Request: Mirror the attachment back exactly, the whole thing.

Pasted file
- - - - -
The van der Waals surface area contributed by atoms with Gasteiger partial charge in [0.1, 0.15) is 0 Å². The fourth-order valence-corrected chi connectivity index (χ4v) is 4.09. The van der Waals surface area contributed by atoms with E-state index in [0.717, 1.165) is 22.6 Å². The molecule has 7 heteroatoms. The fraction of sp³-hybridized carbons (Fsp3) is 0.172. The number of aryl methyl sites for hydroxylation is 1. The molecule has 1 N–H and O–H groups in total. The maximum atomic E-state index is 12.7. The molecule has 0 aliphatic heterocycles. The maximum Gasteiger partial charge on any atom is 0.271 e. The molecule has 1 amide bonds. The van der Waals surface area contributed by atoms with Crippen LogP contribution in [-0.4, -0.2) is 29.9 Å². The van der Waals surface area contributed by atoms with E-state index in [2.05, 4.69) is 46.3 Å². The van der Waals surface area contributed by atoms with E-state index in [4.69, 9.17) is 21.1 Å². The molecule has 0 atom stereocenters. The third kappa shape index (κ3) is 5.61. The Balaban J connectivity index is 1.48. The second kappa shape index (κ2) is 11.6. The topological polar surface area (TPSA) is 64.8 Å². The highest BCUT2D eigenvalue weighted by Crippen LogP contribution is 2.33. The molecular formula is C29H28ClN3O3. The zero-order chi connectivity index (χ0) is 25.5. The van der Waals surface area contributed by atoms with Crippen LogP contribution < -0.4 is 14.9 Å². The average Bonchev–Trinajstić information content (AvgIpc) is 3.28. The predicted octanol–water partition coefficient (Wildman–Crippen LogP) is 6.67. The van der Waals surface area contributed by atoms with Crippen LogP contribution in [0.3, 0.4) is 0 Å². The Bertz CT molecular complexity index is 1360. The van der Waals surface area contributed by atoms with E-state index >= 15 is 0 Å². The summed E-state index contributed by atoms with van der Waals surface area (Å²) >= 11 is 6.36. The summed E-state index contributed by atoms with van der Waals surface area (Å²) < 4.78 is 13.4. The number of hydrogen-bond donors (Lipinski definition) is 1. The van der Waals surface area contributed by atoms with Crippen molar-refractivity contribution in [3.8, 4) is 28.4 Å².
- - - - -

The van der Waals surface area contributed by atoms with Gasteiger partial charge in [0.1, 0.15) is 0 Å². The fourth-order valence-corrected chi connectivity index (χ4v) is 4.09. The van der Waals surface area contributed by atoms with E-state index in [0.717, 1.165) is 22.6 Å². The molecule has 7 heteroatoms. The fraction of sp³-hybridized carbons (Fsp3) is 0.172. The number of aryl methyl sites for hydroxylation is 1. The molecule has 1 N–H and O–H groups in total. The maximum atomic E-state index is 12.7. The molecule has 0 aliphatic heterocycles. The maximum Gasteiger partial charge on any atom is 0.271 e. The molecule has 1 amide bonds. The van der Waals surface area contributed by atoms with Crippen LogP contribution in [-0.4, -0.2) is 29.9 Å². The van der Waals surface area contributed by atoms with E-state index in [2.05, 4.69) is 46.3 Å². The van der Waals surface area contributed by atoms with E-state index in [4.69, 9.17) is 21.1 Å². The molecule has 0 atom stereocenters. The third kappa shape index (κ3) is 5.61. The Balaban J connectivity index is 1.48. The second kappa shape index (κ2) is 11.6. The topological polar surface area (TPSA) is 64.8 Å². The highest BCUT2D eigenvalue weighted by Crippen LogP contribution is 2.33. The molecular formula is C29H28ClN3O3. The zero-order chi connectivity index (χ0) is 25.5. The van der Waals surface area contributed by atoms with Crippen LogP contribution < -0.4 is 14.9 Å². The average Bonchev–Trinajstić information content (AvgIpc) is 3.28. The predicted octanol–water partition coefficient (Wildman–Crippen LogP) is 6.67. The van der Waals surface area contributed by atoms with Crippen LogP contribution in [0.3, 0.4) is 0 Å². The Bertz CT molecular complexity index is 1360. The van der Waals surface area contributed by atoms with E-state index >= 15 is 0 Å². The summed E-state index contributed by atoms with van der Waals surface area (Å²) >= 11 is 6.36. The summed E-state index contributed by atoms with van der Waals surface area (Å²) < 4.78 is 13.4. The number of hydrogen-bond donors (Lipinski definition) is 1. The van der Waals surface area contributed by atoms with Crippen molar-refractivity contribution in [3.8, 4) is 28.4 Å².